NaNoWriMo: Prepare for National Novel Writing Month
October 26th, 2021 | Articles |
Setting out to write a novel can be daunting. This fact is true for both the seasoned veteran and the first-time novelist. Fortunately, all writers can participate in a free event called NaNoWriMo, which provides support and encouragement through an annual month-long writing challenge.
What is NaNoWriMo?
National Novel Writing Month (or NaNoWriMo) occurs every November, throughout online and various local communities. Chances are, if you’re part of a writing group, you can find others in your circle of friends or local area who will also work toward the NaNo goal.
“True Story” – Why You Should Start Reading Creative Nonfiction
October 20th, 2021 | Articles |
On my first visit to a public library, I was told that all books could be grouped into Fiction and Nonfiction. In the Fiction section, I could find amazing adventures set in made-up worlds with wonderful descriptions and dialogue. The example for a Nonfiction book was a dictionary, so, like many, I grew up thinking of Nonfiction as dry, boring reference materials and dense textbooks.
All of those assumptions changed when I was introduced to creative nonfiction, an important kind of storytelling that can enrich all readers.
The Plotting-Pantsing Continuum (aka Planning Your Story)
October 5th, 2021 | Articles |
Before authors begin writing new stories, many will create thorough outlines as their roadmap. This process is often referred to as “plotting” because plotters prefer to predetermine the steps and beats of their plot.
Another, seemingly opposite, school of thought is called “pantsing,” meaning that certain authors like to “fly by the seat of their pants” and just write.
But if you’re newer to novel writing, it can be hard to figure out whether you’re a plotter, pantser, or somewhere in between. More than a strict divide between the two, many writers view the two opposites as part of a continuum, which includes various outlining and discovery writing approaches.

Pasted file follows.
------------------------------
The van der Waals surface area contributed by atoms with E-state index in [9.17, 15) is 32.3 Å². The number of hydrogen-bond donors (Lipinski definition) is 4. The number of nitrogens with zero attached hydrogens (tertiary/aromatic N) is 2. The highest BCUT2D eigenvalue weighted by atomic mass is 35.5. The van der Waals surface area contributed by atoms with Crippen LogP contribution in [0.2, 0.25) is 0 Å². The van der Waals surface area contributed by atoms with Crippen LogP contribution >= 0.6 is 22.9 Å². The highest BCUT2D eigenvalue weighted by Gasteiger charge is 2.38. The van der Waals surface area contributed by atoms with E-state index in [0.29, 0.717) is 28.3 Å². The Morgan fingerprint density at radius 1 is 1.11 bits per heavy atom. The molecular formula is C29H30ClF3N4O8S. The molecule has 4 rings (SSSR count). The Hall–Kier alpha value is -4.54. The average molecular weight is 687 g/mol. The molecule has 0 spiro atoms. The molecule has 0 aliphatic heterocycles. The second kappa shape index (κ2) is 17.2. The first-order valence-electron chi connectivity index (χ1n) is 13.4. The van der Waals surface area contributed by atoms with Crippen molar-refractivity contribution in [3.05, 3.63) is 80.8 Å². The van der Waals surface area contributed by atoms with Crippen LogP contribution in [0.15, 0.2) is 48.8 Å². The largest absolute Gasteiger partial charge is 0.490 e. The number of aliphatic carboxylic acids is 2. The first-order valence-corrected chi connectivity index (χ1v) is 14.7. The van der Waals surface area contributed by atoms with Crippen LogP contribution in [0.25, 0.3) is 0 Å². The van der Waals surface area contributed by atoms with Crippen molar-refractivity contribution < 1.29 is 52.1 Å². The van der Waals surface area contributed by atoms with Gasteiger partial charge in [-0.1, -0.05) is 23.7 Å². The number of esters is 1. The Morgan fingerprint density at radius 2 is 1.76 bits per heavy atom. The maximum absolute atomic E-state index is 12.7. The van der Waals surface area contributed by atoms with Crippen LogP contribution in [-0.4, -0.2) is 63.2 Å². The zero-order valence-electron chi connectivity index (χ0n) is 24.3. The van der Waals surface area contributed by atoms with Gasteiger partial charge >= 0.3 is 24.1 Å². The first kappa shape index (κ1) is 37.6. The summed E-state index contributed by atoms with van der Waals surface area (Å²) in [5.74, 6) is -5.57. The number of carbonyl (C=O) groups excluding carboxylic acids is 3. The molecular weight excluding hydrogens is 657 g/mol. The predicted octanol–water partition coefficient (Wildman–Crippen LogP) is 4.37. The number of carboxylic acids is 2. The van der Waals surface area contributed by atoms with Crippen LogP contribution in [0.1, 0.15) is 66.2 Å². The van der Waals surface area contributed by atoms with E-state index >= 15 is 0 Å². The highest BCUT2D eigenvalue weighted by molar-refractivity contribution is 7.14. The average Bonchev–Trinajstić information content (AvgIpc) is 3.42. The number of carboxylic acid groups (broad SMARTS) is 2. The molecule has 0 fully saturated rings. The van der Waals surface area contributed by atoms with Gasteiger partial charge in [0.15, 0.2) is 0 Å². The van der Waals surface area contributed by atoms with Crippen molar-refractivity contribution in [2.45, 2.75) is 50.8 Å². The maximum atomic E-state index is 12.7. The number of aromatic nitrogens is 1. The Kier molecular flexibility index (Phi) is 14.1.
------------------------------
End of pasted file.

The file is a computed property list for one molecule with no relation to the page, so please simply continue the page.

Where SciFi Meets Fantasy
September 7th, 2021 | Articles | Mike Jack Stoumbos
Have you ever wondered why “Science Fiction & Fantasy” is one combined section of the book store—especially when our mental images of the two genres might feel very different?
Typically, science fiction depicts a plausible, explainable future, with robots or spaceships. Even the most unlikely scenarios, like alien abductions or time travel, rely on some kind of “science,” whether real or made up for the story.
The Benefits of Reading with Children
August 3rd, 2021 | Articles | Mike Jack Stoumbos
Many of us have heard the Harry Truman quote “…all leaders are readers.” As trends in education inform us, these reading habits can be cultivated at a young age. Parents, teachers, and even older siblings help develop children’s mental, emotional, and academic growth simply by reading with them.
Writing For Young Children
July 20th, 2021 | Articles | Victoria Passey
Stories are where many of us first learn to use our imagination and think outside ourselves. We learn to empathize, experiment, and build connections through the power of words.
According to Jim Trelease, author of best-selling Read-Aloud Handbook, several studies have shown that children can begin to enjoy reading while they are still in utero, associating the familiar sounds and tones of being read to with comfort and security. It’s no wonder there’s such a large emphasis on reading in school and so many authors dream of seeing their books on display at the Scholastic Book Fair.
When Is Fair Use Fair?
July 1st, 2021 | Articles | Michele Preisendorf & Angela Eschler
Writers love quotes, songs, and funny or inspirational images. What word-nerd doesn’t? We tape them on our mirrors, dashboards, and walls and post them to our websites. We like them to set the tone for our novels, start our nonfiction chapters off with inspiration and insight, and add authority to our own ideas. But many writers are never quite sure what’s safe to quote—how much, and in what contexts? Are there instances when you can safely borrow material that belongs to someone else without infringing on their copyright? And what happens if you do—accidentally, of course—infringe on someone’s copyright?
7 Steps for Hiring a Good Editor